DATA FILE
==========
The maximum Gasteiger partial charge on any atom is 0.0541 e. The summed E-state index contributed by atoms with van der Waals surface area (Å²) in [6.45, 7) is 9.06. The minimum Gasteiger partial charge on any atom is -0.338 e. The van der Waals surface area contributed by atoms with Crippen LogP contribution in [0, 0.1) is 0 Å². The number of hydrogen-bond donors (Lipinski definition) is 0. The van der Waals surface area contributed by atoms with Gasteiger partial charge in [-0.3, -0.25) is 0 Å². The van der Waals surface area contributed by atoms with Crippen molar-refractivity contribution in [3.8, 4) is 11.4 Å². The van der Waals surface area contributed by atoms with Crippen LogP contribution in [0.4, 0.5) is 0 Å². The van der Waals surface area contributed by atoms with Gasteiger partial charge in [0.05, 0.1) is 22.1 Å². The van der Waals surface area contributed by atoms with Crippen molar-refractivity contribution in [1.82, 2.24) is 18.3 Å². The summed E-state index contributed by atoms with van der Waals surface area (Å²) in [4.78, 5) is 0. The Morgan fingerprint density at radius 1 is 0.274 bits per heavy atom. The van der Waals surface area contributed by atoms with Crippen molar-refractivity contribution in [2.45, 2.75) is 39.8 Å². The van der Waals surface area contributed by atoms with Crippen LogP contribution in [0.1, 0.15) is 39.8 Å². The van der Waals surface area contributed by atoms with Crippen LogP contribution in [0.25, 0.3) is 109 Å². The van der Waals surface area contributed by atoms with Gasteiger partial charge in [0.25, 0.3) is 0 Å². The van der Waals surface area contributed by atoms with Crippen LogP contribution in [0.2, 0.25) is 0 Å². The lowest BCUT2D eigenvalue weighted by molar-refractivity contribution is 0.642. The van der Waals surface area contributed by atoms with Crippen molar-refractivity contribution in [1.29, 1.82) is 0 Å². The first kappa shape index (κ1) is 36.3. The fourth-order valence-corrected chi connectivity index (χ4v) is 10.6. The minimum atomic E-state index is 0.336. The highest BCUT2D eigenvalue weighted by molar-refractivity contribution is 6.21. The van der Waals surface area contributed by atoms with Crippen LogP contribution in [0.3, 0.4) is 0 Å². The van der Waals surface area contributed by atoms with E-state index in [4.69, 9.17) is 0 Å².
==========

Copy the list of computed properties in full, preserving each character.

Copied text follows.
The maximum Gasteiger partial charge on any atom is 0.0541 e. The summed E-state index contributed by atoms with van der Waals surface area (Å²) in [6.45, 7) is 9.06. The minimum Gasteiger partial charge on any atom is -0.338 e. The van der Waals surface area contributed by atoms with Crippen LogP contribution in [0, 0.1) is 0 Å². The number of hydrogen-bond donors (Lipinski definition) is 0. The van der Waals surface area contributed by atoms with Gasteiger partial charge in [-0.3, -0.25) is 0 Å². The van der Waals surface area contributed by atoms with Crippen molar-refractivity contribution in [3.8, 4) is 11.4 Å². The van der Waals surface area contributed by atoms with Crippen LogP contribution in [0.4, 0.5) is 0 Å². The van der Waals surface area contributed by atoms with Gasteiger partial charge in [0.05, 0.1) is 22.1 Å². The van der Waals surface area contributed by atoms with Crippen molar-refractivity contribution in [1.82, 2.24) is 18.3 Å². The summed E-state index contributed by atoms with van der Waals surface area (Å²) in [4.78, 5) is 0. The Morgan fingerprint density at radius 1 is 0.274 bits per heavy atom. The van der Waals surface area contributed by atoms with Crippen molar-refractivity contribution in [2.45, 2.75) is 39.8 Å². The van der Waals surface area contributed by atoms with Crippen LogP contribution in [0.1, 0.15) is 39.8 Å². The van der Waals surface area contributed by atoms with Crippen LogP contribution in [0.25, 0.3) is 109 Å². The van der Waals surface area contributed by atoms with Gasteiger partial charge in [0.25, 0.3) is 0 Å². The van der Waals surface area contributed by atoms with Crippen LogP contribution in [0.2, 0.25) is 0 Å². The lowest BCUT2D eigenvalue weighted by molar-refractivity contribution is 0.642. The van der Waals surface area contributed by atoms with Crippen molar-refractivity contribution in [1.29, 1.82) is 0 Å². The first kappa shape index (κ1) is 36.3. The fourth-order valence-corrected chi connectivity index (χ4v) is 10.6. The minimum atomic E-state index is 0.336. The highest BCUT2D eigenvalue weighted by molar-refractivity contribution is 6.21. The van der Waals surface area contributed by atoms with Crippen LogP contribution in [0.3, 0.4) is 0 Å². The van der Waals surface area contributed by atoms with E-state index in [4.69, 9.17) is 0 Å².